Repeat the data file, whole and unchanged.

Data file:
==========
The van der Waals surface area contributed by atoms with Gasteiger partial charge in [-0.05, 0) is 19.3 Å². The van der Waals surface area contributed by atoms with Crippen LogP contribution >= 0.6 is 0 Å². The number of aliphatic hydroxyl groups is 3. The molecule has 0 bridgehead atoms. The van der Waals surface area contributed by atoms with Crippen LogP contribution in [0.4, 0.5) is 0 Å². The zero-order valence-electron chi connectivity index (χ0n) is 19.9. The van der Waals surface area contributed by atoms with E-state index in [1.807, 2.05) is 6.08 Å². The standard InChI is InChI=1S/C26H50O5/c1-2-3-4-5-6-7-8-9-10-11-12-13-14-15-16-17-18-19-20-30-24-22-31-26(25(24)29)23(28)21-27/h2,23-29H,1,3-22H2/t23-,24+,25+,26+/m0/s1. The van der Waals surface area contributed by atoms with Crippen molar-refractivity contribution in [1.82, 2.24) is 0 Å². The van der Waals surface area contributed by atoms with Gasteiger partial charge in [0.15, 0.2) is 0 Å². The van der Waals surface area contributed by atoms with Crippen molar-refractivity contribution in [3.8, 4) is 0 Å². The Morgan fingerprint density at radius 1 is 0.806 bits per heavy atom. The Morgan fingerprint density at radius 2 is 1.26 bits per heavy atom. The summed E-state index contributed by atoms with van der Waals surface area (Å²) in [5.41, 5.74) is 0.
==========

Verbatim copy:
The van der Waals surface area contributed by atoms with Gasteiger partial charge in [-0.05, 0) is 19.3 Å². The van der Waals surface area contributed by atoms with Crippen LogP contribution >= 0.6 is 0 Å². The number of aliphatic hydroxyl groups is 3. The molecule has 0 bridgehead atoms. The van der Waals surface area contributed by atoms with Crippen LogP contribution in [0.4, 0.5) is 0 Å². The zero-order valence-electron chi connectivity index (χ0n) is 19.9. The van der Waals surface area contributed by atoms with E-state index in [1.807, 2.05) is 6.08 Å². The standard InChI is InChI=1S/C26H50O5/c1-2-3-4-5-6-7-8-9-10-11-12-13-14-15-16-17-18-19-20-30-24-22-31-26(25(24)29)23(28)21-27/h2,23-29H,1,3-22H2/t23-,24+,25+,26+/m0/s1. The van der Waals surface area contributed by atoms with Crippen molar-refractivity contribution in [1.82, 2.24) is 0 Å². The van der Waals surface area contributed by atoms with Gasteiger partial charge in [0.15, 0.2) is 0 Å². The van der Waals surface area contributed by atoms with Crippen molar-refractivity contribution in [3.8, 4) is 0 Å². The Morgan fingerprint density at radius 1 is 0.806 bits per heavy atom. The Morgan fingerprint density at radius 2 is 1.26 bits per heavy atom. The summed E-state index contributed by atoms with van der Waals surface area (Å²) in [5.41, 5.74) is 0.